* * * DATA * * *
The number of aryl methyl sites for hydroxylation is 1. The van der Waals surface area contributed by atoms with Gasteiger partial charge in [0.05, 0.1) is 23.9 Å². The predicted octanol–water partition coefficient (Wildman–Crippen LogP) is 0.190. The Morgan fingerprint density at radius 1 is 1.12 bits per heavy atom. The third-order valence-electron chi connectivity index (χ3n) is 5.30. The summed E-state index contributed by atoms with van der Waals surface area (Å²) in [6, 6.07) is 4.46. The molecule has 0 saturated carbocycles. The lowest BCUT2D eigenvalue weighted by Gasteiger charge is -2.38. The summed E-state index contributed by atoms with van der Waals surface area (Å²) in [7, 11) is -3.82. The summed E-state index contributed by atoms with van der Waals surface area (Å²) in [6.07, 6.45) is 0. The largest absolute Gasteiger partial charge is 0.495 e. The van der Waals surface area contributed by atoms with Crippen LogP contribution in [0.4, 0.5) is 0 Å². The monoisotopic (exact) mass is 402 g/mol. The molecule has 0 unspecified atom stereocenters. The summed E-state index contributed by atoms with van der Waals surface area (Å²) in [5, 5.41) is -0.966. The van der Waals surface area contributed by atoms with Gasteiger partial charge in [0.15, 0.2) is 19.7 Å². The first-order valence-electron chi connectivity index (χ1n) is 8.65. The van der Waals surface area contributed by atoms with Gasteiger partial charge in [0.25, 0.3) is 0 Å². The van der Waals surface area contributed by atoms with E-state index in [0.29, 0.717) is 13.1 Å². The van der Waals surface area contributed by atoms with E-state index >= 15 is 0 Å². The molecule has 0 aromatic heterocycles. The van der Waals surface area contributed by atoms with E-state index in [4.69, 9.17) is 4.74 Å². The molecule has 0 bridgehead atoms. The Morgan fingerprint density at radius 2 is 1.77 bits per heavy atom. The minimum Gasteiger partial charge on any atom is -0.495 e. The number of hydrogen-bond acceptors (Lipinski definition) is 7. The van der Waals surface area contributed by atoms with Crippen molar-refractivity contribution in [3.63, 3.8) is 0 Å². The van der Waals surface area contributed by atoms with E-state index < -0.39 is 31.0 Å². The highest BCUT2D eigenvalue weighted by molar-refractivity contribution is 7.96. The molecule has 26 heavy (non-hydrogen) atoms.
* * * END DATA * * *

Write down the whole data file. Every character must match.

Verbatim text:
The number of aryl methyl sites for hydroxylation is 1. The van der Waals surface area contributed by atoms with Gasteiger partial charge in [0.05, 0.1) is 23.9 Å². The predicted octanol–water partition coefficient (Wildman–Crippen LogP) is 0.190. The Morgan fingerprint density at radius 1 is 1.12 bits per heavy atom. The third-order valence-electron chi connectivity index (χ3n) is 5.30. The summed E-state index contributed by atoms with van der Waals surface area (Å²) in [6, 6.07) is 4.46. The molecule has 0 saturated carbocycles. The lowest BCUT2D eigenvalue weighted by Gasteiger charge is -2.38. The summed E-state index contributed by atoms with van der Waals surface area (Å²) in [7, 11) is -3.82. The summed E-state index contributed by atoms with van der Waals surface area (Å²) in [6.07, 6.45) is 0. The largest absolute Gasteiger partial charge is 0.495 e. The van der Waals surface area contributed by atoms with Crippen LogP contribution in [0.4, 0.5) is 0 Å². The monoisotopic (exact) mass is 402 g/mol. The molecule has 0 unspecified atom stereocenters. The summed E-state index contributed by atoms with van der Waals surface area (Å²) in [5, 5.41) is -0.966. The van der Waals surface area contributed by atoms with Gasteiger partial charge in [0.15, 0.2) is 19.7 Å². The first-order valence-electron chi connectivity index (χ1n) is 8.65. The van der Waals surface area contributed by atoms with Gasteiger partial charge in [0.25, 0.3) is 0 Å². The van der Waals surface area contributed by atoms with E-state index in [0.29, 0.717) is 13.1 Å². The van der Waals surface area contributed by atoms with E-state index >= 15 is 0 Å². The molecule has 0 aromatic heterocycles. The van der Waals surface area contributed by atoms with E-state index in [4.69, 9.17) is 4.74 Å². The molecule has 0 bridgehead atoms. The Morgan fingerprint density at radius 2 is 1.77 bits per heavy atom. The minimum Gasteiger partial charge on any atom is -0.495 e. The number of hydrogen-bond acceptors (Lipinski definition) is 7. The van der Waals surface area contributed by atoms with Crippen molar-refractivity contribution in [3.63, 3.8) is 0 Å². The van der Waals surface area contributed by atoms with E-state index < -0.39 is 31.0 Å². The highest BCUT2D eigenvalue weighted by molar-refractivity contribution is 7.96. The molecule has 26 heavy (non-hydrogen) atoms.